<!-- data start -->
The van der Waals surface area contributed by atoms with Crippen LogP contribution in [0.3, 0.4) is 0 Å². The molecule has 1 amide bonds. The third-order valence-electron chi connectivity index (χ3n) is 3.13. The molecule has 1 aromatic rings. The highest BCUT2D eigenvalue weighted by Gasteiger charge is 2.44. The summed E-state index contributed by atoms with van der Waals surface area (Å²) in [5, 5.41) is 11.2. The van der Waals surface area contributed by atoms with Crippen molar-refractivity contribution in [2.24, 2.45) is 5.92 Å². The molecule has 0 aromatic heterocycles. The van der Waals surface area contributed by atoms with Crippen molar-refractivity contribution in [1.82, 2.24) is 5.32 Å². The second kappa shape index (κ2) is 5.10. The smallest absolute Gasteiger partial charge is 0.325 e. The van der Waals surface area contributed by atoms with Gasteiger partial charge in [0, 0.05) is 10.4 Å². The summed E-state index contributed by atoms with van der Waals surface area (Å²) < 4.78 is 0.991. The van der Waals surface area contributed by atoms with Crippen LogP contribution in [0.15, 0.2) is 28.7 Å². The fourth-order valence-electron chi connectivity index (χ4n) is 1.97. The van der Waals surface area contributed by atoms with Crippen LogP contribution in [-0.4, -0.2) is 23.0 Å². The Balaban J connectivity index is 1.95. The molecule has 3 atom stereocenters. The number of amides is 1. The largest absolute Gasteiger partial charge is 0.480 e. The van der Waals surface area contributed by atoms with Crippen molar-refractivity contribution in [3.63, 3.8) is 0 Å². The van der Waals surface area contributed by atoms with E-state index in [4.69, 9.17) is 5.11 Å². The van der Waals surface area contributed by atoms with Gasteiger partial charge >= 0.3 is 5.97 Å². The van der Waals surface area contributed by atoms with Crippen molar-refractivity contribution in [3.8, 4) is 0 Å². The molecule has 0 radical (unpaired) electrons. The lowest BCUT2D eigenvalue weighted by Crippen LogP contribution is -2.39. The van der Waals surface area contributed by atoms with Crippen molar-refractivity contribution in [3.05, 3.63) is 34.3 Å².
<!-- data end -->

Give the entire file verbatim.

The van der Waals surface area contributed by atoms with Crippen LogP contribution in [0.3, 0.4) is 0 Å². The molecule has 1 amide bonds. The third-order valence-electron chi connectivity index (χ3n) is 3.13. The molecule has 1 aromatic rings. The highest BCUT2D eigenvalue weighted by Gasteiger charge is 2.44. The summed E-state index contributed by atoms with van der Waals surface area (Å²) in [5, 5.41) is 11.2. The van der Waals surface area contributed by atoms with Crippen molar-refractivity contribution in [2.24, 2.45) is 5.92 Å². The molecule has 0 aromatic heterocycles. The van der Waals surface area contributed by atoms with Crippen molar-refractivity contribution in [1.82, 2.24) is 5.32 Å². The second kappa shape index (κ2) is 5.10. The smallest absolute Gasteiger partial charge is 0.325 e. The van der Waals surface area contributed by atoms with Gasteiger partial charge in [0, 0.05) is 10.4 Å². The summed E-state index contributed by atoms with van der Waals surface area (Å²) < 4.78 is 0.991. The van der Waals surface area contributed by atoms with Crippen LogP contribution in [0.15, 0.2) is 28.7 Å². The fourth-order valence-electron chi connectivity index (χ4n) is 1.97. The van der Waals surface area contributed by atoms with Crippen LogP contribution in [-0.4, -0.2) is 23.0 Å². The Balaban J connectivity index is 1.95. The molecule has 3 atom stereocenters. The number of amides is 1. The largest absolute Gasteiger partial charge is 0.480 e. The van der Waals surface area contributed by atoms with Crippen molar-refractivity contribution in [3.63, 3.8) is 0 Å². The van der Waals surface area contributed by atoms with E-state index in [4.69, 9.17) is 5.11 Å². The van der Waals surface area contributed by atoms with Gasteiger partial charge >= 0.3 is 5.97 Å². The van der Waals surface area contributed by atoms with Crippen molar-refractivity contribution in [3.8, 4) is 0 Å². The molecule has 0 radical (unpaired) electrons. The lowest BCUT2D eigenvalue weighted by Crippen LogP contribution is -2.39. The van der Waals surface area contributed by atoms with Crippen molar-refractivity contribution in [3.05, 3.63) is 34.3 Å².